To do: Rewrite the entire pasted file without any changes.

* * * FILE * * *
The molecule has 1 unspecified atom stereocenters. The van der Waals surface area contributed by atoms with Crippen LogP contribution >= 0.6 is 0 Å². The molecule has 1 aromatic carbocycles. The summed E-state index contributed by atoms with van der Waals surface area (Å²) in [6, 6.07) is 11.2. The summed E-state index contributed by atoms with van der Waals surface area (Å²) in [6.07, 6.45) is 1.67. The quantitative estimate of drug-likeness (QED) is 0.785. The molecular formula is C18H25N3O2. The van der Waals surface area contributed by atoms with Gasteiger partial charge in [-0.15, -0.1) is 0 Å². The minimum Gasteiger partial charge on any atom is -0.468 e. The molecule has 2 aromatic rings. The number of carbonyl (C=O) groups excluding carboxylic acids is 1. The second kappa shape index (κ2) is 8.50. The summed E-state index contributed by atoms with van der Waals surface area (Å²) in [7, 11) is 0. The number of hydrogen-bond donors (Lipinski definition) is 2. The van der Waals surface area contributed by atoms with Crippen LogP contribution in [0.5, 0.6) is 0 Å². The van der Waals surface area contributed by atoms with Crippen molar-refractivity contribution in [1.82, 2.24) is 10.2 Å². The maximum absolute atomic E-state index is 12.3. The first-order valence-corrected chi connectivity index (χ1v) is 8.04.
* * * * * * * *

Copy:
The molecule has 1 unspecified atom stereocenters. The van der Waals surface area contributed by atoms with Crippen LogP contribution >= 0.6 is 0 Å². The molecule has 1 aromatic carbocycles. The summed E-state index contributed by atoms with van der Waals surface area (Å²) in [6, 6.07) is 11.2. The summed E-state index contributed by atoms with van der Waals surface area (Å²) in [6.07, 6.45) is 1.67. The quantitative estimate of drug-likeness (QED) is 0.785. The molecular formula is C18H25N3O2. The van der Waals surface area contributed by atoms with Gasteiger partial charge in [-0.15, -0.1) is 0 Å². The minimum Gasteiger partial charge on any atom is -0.468 e. The molecule has 2 aromatic rings. The number of carbonyl (C=O) groups excluding carboxylic acids is 1. The second kappa shape index (κ2) is 8.50. The summed E-state index contributed by atoms with van der Waals surface area (Å²) in [7, 11) is 0. The number of hydrogen-bond donors (Lipinski definition) is 2. The van der Waals surface area contributed by atoms with Crippen LogP contribution in [0.5, 0.6) is 0 Å². The van der Waals surface area contributed by atoms with Crippen molar-refractivity contribution in [1.82, 2.24) is 10.2 Å². The maximum absolute atomic E-state index is 12.3. The first-order valence-corrected chi connectivity index (χ1v) is 8.04.